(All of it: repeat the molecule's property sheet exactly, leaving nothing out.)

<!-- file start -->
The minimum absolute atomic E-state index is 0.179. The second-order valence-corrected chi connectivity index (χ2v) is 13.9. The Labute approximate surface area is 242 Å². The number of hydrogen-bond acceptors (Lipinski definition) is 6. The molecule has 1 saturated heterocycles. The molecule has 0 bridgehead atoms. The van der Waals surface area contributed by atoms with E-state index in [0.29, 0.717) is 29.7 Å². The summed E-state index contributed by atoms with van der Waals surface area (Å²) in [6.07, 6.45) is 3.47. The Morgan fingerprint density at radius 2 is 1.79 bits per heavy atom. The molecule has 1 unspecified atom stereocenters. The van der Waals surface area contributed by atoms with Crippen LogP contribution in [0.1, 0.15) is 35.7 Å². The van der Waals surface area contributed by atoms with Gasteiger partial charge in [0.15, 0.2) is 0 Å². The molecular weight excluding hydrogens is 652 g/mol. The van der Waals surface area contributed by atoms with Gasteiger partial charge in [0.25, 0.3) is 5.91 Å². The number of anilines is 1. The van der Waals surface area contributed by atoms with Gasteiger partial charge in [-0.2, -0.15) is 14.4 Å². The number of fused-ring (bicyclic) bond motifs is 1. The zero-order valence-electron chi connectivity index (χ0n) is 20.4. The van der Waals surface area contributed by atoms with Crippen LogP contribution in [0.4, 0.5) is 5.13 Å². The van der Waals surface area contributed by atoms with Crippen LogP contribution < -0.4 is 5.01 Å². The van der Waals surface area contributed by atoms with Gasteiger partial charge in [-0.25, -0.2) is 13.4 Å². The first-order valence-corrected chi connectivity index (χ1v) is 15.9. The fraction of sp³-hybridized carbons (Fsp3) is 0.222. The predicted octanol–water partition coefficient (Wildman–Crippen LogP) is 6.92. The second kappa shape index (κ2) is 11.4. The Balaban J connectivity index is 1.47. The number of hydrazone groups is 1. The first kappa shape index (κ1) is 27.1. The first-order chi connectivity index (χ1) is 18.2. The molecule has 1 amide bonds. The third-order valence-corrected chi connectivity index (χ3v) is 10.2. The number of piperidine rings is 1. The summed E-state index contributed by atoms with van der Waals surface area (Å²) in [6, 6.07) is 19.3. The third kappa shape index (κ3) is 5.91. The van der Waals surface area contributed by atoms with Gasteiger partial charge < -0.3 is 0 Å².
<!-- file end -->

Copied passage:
The minimum absolute atomic E-state index is 0.179. The second-order valence-corrected chi connectivity index (χ2v) is 13.9. The Labute approximate surface area is 242 Å². The number of hydrogen-bond acceptors (Lipinski definition) is 6. The molecule has 1 saturated heterocycles. The molecule has 0 bridgehead atoms. The van der Waals surface area contributed by atoms with E-state index in [0.29, 0.717) is 29.7 Å². The summed E-state index contributed by atoms with van der Waals surface area (Å²) in [6.07, 6.45) is 3.47. The Morgan fingerprint density at radius 2 is 1.79 bits per heavy atom. The molecule has 1 unspecified atom stereocenters. The van der Waals surface area contributed by atoms with Crippen LogP contribution in [0.1, 0.15) is 35.7 Å². The van der Waals surface area contributed by atoms with Gasteiger partial charge in [0.15, 0.2) is 0 Å². The molecular weight excluding hydrogens is 652 g/mol. The van der Waals surface area contributed by atoms with Gasteiger partial charge in [0.25, 0.3) is 5.91 Å². The number of anilines is 1. The van der Waals surface area contributed by atoms with Gasteiger partial charge in [-0.2, -0.15) is 14.4 Å². The number of fused-ring (bicyclic) bond motifs is 1. The zero-order valence-electron chi connectivity index (χ0n) is 20.4. The van der Waals surface area contributed by atoms with Crippen LogP contribution in [0.4, 0.5) is 5.13 Å². The van der Waals surface area contributed by atoms with Crippen LogP contribution < -0.4 is 5.01 Å². The van der Waals surface area contributed by atoms with Gasteiger partial charge in [-0.25, -0.2) is 13.4 Å². The first-order valence-corrected chi connectivity index (χ1v) is 15.9. The fraction of sp³-hybridized carbons (Fsp3) is 0.222. The predicted octanol–water partition coefficient (Wildman–Crippen LogP) is 6.92. The second kappa shape index (κ2) is 11.4. The Balaban J connectivity index is 1.47. The number of hydrazone groups is 1. The first kappa shape index (κ1) is 27.1. The first-order chi connectivity index (χ1) is 18.2. The molecule has 1 amide bonds. The third-order valence-corrected chi connectivity index (χ3v) is 10.2. The number of piperidine rings is 1. The summed E-state index contributed by atoms with van der Waals surface area (Å²) in [6, 6.07) is 19.3. The third kappa shape index (κ3) is 5.91. The van der Waals surface area contributed by atoms with Gasteiger partial charge < -0.3 is 0 Å².